Sixteen studies reported diastolic blood pressure at follow up and baseline or the change from baseline (see appendix D2 on bmj.com), but only eight of these studies reported full data on means and the standard deviation of the difference. For the remaining eight studies we estimated standard deviations. One study had multiple endpoints.19 We included results from the one year endpoint. Use of the two year endpoint did not make an important difference to the results (2.2 (1.0 to 3.3) mm Hg). The overall effect of intervention was 2.4 (1.2 to 3.5) mm Hg, with significant heterogeneity between studies (P = 0.014) (fig 2, middle panel). The funnel plot showed some asymmetry (fig 3, bottom panel) (Egger's test for publication bias, P = 0.095). The trim and fill method estimated two missing studies and gave a revised estimate of 1.9 (0.6 to 3.2) mm Hg.
Three studies reported mean arterial pressure, one of which did not report either systolic or diastolic blood pressure.25 All studies reported change from baseline (see appendix D3 on bmj.com) with standard deviation of the difference. The overall effect was 4.4 (2.0 to 6.8) mm Hg, with no significant heterogeneity (P = 0.319) (fig 2, bottom panel).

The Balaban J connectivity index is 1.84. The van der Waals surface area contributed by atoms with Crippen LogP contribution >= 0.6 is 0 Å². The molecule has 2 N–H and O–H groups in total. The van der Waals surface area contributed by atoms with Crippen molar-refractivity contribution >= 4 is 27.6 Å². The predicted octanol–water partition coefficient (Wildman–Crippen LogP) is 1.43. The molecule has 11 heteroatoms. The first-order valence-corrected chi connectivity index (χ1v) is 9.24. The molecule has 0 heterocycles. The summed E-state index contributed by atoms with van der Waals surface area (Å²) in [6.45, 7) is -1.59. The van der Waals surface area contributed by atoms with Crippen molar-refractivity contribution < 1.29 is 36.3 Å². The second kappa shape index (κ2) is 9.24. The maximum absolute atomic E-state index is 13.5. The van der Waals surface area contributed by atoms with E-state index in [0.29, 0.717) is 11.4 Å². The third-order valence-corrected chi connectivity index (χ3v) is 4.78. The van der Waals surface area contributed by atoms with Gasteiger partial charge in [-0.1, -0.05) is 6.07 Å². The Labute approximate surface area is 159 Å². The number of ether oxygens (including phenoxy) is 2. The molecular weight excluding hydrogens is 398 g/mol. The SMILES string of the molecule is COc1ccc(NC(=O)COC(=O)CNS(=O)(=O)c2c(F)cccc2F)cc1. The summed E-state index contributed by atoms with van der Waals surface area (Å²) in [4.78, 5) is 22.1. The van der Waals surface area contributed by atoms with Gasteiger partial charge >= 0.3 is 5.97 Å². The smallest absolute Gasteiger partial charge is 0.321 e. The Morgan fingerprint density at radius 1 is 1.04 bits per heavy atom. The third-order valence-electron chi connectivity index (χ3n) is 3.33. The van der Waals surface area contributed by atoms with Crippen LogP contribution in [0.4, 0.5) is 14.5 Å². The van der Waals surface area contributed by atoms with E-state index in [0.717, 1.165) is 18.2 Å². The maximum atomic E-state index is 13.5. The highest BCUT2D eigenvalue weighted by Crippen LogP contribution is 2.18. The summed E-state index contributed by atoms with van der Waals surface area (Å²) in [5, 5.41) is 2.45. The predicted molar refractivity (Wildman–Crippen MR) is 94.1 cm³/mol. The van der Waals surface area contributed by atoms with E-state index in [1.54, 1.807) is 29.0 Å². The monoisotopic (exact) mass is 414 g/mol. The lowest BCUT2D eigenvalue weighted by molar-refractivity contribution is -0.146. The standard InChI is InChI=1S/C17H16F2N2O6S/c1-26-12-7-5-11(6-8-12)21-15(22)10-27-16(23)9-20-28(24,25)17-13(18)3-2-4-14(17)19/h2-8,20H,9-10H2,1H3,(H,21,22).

Six studies reported the number of patients whose blood pressure was controlled at follow up. Different definitions of blood pressure control were used (see appendix C on bmj.com). Two studies reported the outcome at more than one time point. The analysis reported here is for the one year outcome in both studies. The overall relative risk was 0.90 (0.80 to 1.00), with no significant heterogeneity between studies (P = 0.34) (fig 4). Inclusion of the two year outcomes for Earp17 and Stahl19 slightly reduced the effect—relative risk 0.92 (0.83 to 1.04).